The Jewish tradition sees two primary purposes for sex within marriage, as evidenced by the two commands in the Torah to engage in sex. One appears in Exodus 21[p:10], where the Torah says, at least as the Talmud understood it, that a man taking a woman in marriage must not deprive her of “her food, clothing, or conjugal rights.”  The other appears in the very first chapter of Genesis, in which G-d tells the first man and woman to “be fruitful and multiply and fill the earth” [this verse].  Thus companionship and procreation are the two divinely ordained purposes of sex within marriage. Moreover, these are independent commandments. Thus before, during, and after the years that a couple plans to have children, the duty to have conjugal relations for the sake of companionship continues. G-d’s desire, according to the Torah and Talmud, is that people should, if at all possible, live in marital partnership, regardless of their ability to procreate. B. Yevamot 61b, where Rabbi Nahman, quoting Genesis 2:18, asserts that “although a man may have many children, he must not remain without a wife, for the Torah says, ‘It is not good that a man should be alone.’” Later Jewish law codes take this as authoritative law; see M.T. Laws of Marriage 15:16; Laws of Forbidden Intercourse 21:26; and S.A. Even Ha’ezer 1:8. DORFFLOV 82
VIEW EXCERPT DETAILS

GENESIS — 1:31 all

The various manifestations … of G-d’s image within us give us each divine worth. We have that ultimate source of value regardless of our abilities and disabilities, our wealth or poverty, our personal qualities or defects, or the degree of our usefulness to others. We have divine worth even if we do not think very much of ourselves. The divine worth granted to each of us is a special blessing; we share in no less than the essence of G-d. It is also the source of many of our responsibilities to ourselves, to others, to our world, and to G-d. If we indeed know the difference between right and wrong, we have the responsibility to choose the right. If we are to be G-d’s partners in ongoing active creation, we must act accordingly. This concept has far-reaching implications when applied to the area of intimate relations. The sexual aspects of our being—physical, emotional, intellectual, and spiritual—are not base or obscene; they are part of the entire human being that G-d termed “very good” after creating us [this verse]. We must use our sexual faculties, like all other elements of our being, for good purpose, as defined by Jewish law and tradition, to activate their potential for divinity. And we have not only the ability but also the duty to do that. Intimate relations, then, are not seen within Judaism as simply physical release or the product of base, animalistic lust; they are, when carried out in the proper context, no less than an expression of divine image within us. DORFFLOV 76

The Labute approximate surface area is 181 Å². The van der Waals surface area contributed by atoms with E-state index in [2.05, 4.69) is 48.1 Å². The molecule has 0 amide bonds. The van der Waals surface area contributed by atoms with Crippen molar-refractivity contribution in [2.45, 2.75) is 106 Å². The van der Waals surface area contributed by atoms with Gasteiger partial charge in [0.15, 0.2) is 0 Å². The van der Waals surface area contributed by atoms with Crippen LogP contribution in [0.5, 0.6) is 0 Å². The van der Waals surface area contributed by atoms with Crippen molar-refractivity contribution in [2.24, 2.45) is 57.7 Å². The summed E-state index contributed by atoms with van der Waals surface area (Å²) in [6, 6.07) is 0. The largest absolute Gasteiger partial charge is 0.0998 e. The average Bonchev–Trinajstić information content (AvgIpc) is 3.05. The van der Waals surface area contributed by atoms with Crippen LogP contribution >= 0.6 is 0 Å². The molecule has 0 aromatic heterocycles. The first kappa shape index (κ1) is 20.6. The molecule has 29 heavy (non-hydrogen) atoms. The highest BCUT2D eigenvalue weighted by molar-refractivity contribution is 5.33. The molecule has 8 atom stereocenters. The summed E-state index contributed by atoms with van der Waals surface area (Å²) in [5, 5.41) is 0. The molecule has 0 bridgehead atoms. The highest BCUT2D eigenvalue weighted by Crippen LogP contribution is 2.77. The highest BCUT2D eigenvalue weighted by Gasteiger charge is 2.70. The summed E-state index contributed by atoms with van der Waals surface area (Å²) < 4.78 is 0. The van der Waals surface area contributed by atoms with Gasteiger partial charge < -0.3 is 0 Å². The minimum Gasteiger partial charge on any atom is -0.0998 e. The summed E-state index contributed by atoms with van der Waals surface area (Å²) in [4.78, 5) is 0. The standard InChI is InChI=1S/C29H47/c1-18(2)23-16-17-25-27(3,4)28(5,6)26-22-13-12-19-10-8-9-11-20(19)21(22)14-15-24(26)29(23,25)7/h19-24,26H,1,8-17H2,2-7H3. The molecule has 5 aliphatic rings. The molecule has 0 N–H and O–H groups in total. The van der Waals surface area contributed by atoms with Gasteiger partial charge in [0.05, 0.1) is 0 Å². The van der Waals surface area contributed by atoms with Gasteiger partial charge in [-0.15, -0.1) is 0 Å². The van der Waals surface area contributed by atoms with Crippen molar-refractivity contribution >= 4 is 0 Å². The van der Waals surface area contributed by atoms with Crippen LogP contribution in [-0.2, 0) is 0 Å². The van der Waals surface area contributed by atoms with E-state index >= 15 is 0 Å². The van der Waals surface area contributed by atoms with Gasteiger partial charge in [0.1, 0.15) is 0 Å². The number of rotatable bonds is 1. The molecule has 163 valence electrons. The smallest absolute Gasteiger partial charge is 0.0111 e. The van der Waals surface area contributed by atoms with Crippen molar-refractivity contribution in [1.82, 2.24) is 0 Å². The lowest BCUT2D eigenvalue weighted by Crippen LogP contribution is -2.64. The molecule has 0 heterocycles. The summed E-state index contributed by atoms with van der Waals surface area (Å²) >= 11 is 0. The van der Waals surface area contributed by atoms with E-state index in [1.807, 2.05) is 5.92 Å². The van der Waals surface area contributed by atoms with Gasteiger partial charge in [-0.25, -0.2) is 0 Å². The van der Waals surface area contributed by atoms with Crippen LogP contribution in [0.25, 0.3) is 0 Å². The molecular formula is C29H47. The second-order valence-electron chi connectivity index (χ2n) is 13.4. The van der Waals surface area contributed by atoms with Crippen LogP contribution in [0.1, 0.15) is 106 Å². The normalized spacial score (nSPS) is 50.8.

VIEW EXCERPT DETAILS

GENESIS — 2:7 living

The human being is an integrated whole, combining all aspects of our being. Western philosophical thought and Christianity have been heavily influenced by the Greek and Gnostic bifurcation of body and mind (or soul). In these systems of thought, the body is seen as the inferior part of human beings, either because it is what we share with animals, in contrast to the mind, which is distinctively human (Aristotle), or because the body is the seat of our passions and hence our sins Paul in Romans 6-8, esp. 6:12, 7:14-24, 8:3, 10, 12-13 and Galatians 5:16-24; see also 1 Corinthians 7:2,9,36-38. Even though the Greeks glorified the body in their art and sculpture, it was only because developing the body was seen as a means to an end, a necessary prerequisite to cultivating the mind (as, for example, in Plato’s pedagogic program in The Republic). Similarly, Paul regarded the body as “the temple of the Holy Spirit,” 1 Corinthians 6:19 but only because it serves to sustain the soul so that it can accept faith in Jesus; the body per se “makes me a prisoner of that law of sin which lives inside my body.” Romans 7:23  Such classical views have shaped Western and Christian traditions from ancient times to our own. In Christianity, Augustine, Luther, and Calvin followed the lead of Paul and maintained that the body’s needs are to be suppressed as much as possible; indeed, asceticism and monasticism have been important themes in Christian ideology and history. In secular philosophic thought, the “mind-body problem” continues to be a stock issue in philosophic literature, which asks how the two, presumed to be so different and separate, are related in some ways to each other. While some Jews (in particular, Philo Lewy et al. (1960), part 1, esp 42-51, 54-55, 71-75. He calls the body a “prison house” (72); and Maimonides Guide of the Perplexed, part 3, chap. 33) were heavily influenced by the doctrines of the people living around them, biblical and talmudic literature does not share in this understanding of the human being as divided into parts. In the Talmud and Midrash, our soul is, in some senses, separable from our body. For example, when the Torah describes G-d as breathing life into Adam’s body, rabbinic sources understand that to mean not only physical life but consciousness. G-d repeats that process each day by taking our souls away during sleep and returning them to us again when we awake. Moreover, at death, the soul leaves the body only to be reunited with it again at the time of resurrection [this verse, B. Ta’anit 22b, and Genesis Rabbah 14:9.]. Rabbinic sources conflict, however, as to whether the soul can exist apart from the body, and even those who say it can exist separately depict the soul in physical terms, capable of performing many of the functions of the body [footnotes omitted].  In any case, in sharp contrast to the Greek and Christian traditions, classical rabbinic sources maintain that the soul is definitely not superior to the body. Indeed, one rabbinic source speaks of the soul as a guest in the body here on earth: One’s host must accordingly be respected and well treated. Leviticus Rabbah 34:3  Moreover, since the Rabbis regarded the human being as an integrated whole, the body and the soul are to be judged as one.  B. Sanhedrin 91a-91b  Furthermore, the Rabbis’ recipe for life and their method for moral education reflect this integration of body and soul. Thus, although the Rabbis emphasized the importance of studying and following the Torah, even placing it on a par with all of the rest of the Commandments, M. Pe’ah 1:1, B. Kiddushin 40b they nonetheless believed that the life of the soul or mind by itself is not good, that it can, indeed, be the source of sin: “An excellent thing is the study of Torah combined with some worldly occupation, for the labor demanded by both of them causes sinful inclinations to be forgotten.  All study of Torah without work must, in the end, be futile and become the cause of sin.” M. Avot 2:1 Thus, while the Rabbis considered it a privilege to be able to study Torah, they themselves – or at least most of them -- earned their livelihood through bodily work, and they also valued the hard labor of the field worker who spent little time in the study of Torah. B. Berakhot 17a. DORFFLOV 23-4